No college required for high-paying jobs

October 24, 2007|By JAY HANCOCK

Reginald Priester II was going to work in a shoe store for $6 an hour after he graduated from high school in 2005. Money made college problematic, and any job was looking pretty good. Then he found that the global economy was ready to bid much higher for the drafting and math skills he learned at Edmondson-Westside High.

Today he's a designer for Marlin Steel Wire Products, making close to $30,000 a year, plus retirement and health care plans. He figures he can double that in a few years.

This could be you, high school students, if only society were better at allocating talent. For the right people, there still are good factory jobs that don't require a college degree. If you're proficient at math, like machines and don't feel like beginning your career with $30,000 or $60,000 in college debt, pay attention. Some vocational career tracks will take you further than you think.

Some manufacturers say they're more desperate than ever for computer-literate machinists and designers. This is the flip side of the continuing decline in Maryland factory employment. It's not just that some plants are closing. The ones that remain can't find the right people to grow.

"No matter what positions we try to advertise for, there are virtually no takers," says Scott MacDonald, owner of Maryland Thermoform Corp. in Baltimore, which makes plastic containers for food, medicine and makeup. "The last guy we got was from Colorado. He found us on the Internet and moved out here."

At some larger companies it's possible to make more than $100,000 as a machinist supervisor without a four-year college degree, say executives and educators. Maryland Thermoform just lost such an employee who was making $80,000, MacDonald said. He left to start his own business.

Educators and parents have done a poor job of advertising these careers and preparing students. Plus, industry has "not done a very good job in describing the changes taking place in manufacturing and how cool it really is now," says Stacey Wagner, managing director of the National Association of Manufacturers' Center for Workforce Success.

Now retirements among veteran machinists are accelerating, managers say, which makes the shortage worse even as a cheap dollar and plenty of defense and biotech work improves manufacturers' prospects.

Maryland companies surveyed by the Regional Manufacturing Institute a few months ago said they wanted to hire 130 machinists, says RMI executive director Michael Galiazzo.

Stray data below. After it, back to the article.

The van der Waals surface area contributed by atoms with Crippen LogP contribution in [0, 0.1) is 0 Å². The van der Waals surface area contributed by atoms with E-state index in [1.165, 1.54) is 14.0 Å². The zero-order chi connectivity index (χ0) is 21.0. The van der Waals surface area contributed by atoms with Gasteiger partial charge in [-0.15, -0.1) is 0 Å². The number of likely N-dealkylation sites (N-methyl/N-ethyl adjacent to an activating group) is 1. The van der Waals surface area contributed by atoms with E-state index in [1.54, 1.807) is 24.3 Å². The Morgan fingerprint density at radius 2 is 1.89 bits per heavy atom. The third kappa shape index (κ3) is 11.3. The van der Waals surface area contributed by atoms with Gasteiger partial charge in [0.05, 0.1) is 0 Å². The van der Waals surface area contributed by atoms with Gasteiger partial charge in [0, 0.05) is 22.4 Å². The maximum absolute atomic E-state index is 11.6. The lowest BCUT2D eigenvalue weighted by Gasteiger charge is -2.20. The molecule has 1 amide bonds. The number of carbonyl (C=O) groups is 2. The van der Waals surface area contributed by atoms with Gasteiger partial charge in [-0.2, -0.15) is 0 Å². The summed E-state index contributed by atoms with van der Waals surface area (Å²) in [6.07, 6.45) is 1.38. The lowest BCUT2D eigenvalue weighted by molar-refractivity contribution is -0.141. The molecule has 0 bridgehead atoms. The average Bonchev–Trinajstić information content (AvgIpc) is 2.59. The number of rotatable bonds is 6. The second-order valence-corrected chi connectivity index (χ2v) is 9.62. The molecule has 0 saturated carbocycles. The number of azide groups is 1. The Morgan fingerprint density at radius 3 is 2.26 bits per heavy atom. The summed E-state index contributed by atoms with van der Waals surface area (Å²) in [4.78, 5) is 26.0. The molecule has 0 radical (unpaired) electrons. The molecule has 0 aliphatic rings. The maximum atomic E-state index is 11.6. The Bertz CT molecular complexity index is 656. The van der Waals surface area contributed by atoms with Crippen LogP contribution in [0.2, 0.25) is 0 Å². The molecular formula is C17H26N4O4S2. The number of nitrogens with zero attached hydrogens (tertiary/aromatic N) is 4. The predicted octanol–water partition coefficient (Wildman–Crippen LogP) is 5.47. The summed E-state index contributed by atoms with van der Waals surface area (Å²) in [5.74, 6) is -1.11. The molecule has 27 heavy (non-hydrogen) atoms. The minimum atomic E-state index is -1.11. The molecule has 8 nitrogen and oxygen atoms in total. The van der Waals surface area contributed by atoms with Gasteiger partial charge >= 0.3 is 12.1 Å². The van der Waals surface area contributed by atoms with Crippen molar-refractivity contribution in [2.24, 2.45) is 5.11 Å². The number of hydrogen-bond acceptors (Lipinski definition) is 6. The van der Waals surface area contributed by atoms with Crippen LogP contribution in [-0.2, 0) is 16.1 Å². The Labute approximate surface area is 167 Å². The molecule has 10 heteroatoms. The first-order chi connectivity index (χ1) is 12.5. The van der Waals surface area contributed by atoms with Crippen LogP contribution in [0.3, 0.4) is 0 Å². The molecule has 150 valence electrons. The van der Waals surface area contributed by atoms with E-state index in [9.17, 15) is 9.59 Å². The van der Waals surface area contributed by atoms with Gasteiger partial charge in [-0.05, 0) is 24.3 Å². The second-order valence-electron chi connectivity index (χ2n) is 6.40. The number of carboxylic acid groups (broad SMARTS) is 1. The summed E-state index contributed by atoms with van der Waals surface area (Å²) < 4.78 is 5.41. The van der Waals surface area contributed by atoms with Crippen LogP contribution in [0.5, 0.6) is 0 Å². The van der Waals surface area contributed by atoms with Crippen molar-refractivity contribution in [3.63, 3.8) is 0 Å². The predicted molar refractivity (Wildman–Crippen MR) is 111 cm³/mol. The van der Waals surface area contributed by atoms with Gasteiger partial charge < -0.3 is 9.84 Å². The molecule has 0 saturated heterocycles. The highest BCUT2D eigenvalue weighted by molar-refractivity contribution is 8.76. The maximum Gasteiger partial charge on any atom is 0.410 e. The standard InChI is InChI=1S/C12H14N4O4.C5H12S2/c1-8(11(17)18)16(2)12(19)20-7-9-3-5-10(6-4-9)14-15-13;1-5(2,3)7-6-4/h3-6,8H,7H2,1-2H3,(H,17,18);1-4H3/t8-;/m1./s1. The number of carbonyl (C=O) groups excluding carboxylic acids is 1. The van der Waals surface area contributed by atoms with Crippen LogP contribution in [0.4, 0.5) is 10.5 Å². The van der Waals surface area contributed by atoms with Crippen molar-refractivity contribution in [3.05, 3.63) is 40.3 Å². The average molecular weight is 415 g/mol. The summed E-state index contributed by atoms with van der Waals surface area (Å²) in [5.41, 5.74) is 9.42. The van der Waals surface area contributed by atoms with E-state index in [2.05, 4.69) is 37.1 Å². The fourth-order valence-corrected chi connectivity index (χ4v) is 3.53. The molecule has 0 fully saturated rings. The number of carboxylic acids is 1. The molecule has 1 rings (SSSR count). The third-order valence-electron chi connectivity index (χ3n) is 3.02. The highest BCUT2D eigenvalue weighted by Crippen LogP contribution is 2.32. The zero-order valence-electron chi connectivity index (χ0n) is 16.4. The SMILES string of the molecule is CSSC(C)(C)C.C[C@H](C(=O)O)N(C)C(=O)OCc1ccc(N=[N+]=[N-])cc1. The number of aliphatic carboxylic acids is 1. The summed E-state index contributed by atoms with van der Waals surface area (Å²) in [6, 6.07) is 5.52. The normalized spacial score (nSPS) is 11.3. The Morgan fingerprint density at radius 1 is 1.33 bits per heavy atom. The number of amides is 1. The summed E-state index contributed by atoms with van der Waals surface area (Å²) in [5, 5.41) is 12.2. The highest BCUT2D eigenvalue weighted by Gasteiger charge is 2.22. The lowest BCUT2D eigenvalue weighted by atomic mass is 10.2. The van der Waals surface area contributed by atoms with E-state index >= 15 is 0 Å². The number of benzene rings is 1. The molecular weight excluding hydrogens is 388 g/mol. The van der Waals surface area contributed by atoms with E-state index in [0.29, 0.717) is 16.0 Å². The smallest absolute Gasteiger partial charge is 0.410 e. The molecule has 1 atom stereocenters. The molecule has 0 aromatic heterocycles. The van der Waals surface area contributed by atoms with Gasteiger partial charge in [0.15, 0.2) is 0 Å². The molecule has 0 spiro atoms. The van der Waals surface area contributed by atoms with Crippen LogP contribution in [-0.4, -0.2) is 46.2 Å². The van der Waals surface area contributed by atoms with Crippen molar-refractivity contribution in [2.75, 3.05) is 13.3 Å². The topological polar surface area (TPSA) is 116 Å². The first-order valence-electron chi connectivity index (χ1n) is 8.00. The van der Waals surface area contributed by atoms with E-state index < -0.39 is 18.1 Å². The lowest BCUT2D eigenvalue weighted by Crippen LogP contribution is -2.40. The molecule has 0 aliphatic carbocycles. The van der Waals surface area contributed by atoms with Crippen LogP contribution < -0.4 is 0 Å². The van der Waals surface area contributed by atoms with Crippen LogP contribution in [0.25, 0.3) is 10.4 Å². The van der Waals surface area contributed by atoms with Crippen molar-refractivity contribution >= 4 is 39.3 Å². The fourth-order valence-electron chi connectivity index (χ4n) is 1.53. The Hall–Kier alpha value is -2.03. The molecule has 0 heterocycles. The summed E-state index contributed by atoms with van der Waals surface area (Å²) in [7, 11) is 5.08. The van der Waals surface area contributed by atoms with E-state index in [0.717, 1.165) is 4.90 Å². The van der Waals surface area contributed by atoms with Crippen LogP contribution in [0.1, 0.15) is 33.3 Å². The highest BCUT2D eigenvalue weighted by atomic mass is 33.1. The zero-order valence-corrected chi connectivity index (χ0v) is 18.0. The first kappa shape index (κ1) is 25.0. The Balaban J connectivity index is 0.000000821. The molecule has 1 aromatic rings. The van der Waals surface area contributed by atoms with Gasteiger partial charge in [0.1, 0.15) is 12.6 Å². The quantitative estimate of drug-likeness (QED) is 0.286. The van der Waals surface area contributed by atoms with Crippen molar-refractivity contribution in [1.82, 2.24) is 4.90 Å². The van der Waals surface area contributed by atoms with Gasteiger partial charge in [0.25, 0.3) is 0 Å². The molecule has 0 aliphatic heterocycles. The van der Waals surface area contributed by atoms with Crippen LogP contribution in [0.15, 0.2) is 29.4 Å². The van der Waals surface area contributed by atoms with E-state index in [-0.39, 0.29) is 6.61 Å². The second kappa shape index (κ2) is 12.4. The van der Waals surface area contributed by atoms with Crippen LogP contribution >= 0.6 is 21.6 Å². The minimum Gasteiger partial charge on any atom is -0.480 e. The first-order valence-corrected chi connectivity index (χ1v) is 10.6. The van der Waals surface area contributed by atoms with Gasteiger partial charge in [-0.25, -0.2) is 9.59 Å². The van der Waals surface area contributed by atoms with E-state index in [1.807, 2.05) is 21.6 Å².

One place needed 12. Marlin Steel Wire could hire another designer, two or three welders/prototype makers and a couple of machine programmers tomorrow.

"This is our biggest problem," says Marlin President Drew Greenblatt. "We cannot grow as fast as we want because of this shortage. ... I'd like to clone Reggie."

Reggie Priester liked art, so his mom encouraged him to take drafting. Even as a freshman at Edmondson-Westside he was working with computer-aided design programs under the eye of teacher Paul Shuford.

"Once I got into it I liked it a lot," he says. "I think it's easy." Not all his design classmates seemed to agree. "A lot of them weren't interested in it after high school."

He graduated in the top 5 percent of his class but didn't start using his skills until another Edmondson-Westside alumnus at Marlin saw him as a prospect.

Since high school he has taken a one-semester drafting course at Baltimore City Community College, but he says it repeated much of what he already knew.

He works a four-day, 40-hour week designing steel hooks and baskets on a computer for Marlin, in Southwest Baltimore.

Orders come in from all over the world. Often customers need Priester to design a caddy to carry an oddly shaped airplane or car part through a washer or factory-assembly machine.

Customers include Toyota, Chrysler and United Airlines. He has to get the part, design a platform and make sure the computerized machines on the Marlin floor can handle the fabrication - often in a matter of hours. Marlin's stock in trade is the custom-made, right-the-first time part, delivered yesterday.

You have to be smart for this kind of work. Algebra II is a must. Many machinist and machine-setup jobs require trigonometry and post-high school knowledge, but not necessarily college. The math, everybody agrees, is a big hurdle.

Edmonson-Westside's Shuford can get only a dozen or so students to try his computerized design course each year.

"It's simply because they're probably afraid of the math that's involved," he says. "It requires a higher level of thinking, and you have to be self-motivated."

But you don't have to be Stephen Hawking. There are good programs that teach this stuff: at Edmondson-Westside, at Sollers Point Technical High School in Dundalk and at the Community College of Baltimore County. More students should pay attention.

"If they like math and they like art or drawing," Priester says, "this is a good career." Good for the employee, the employer and the economy. Check it out.

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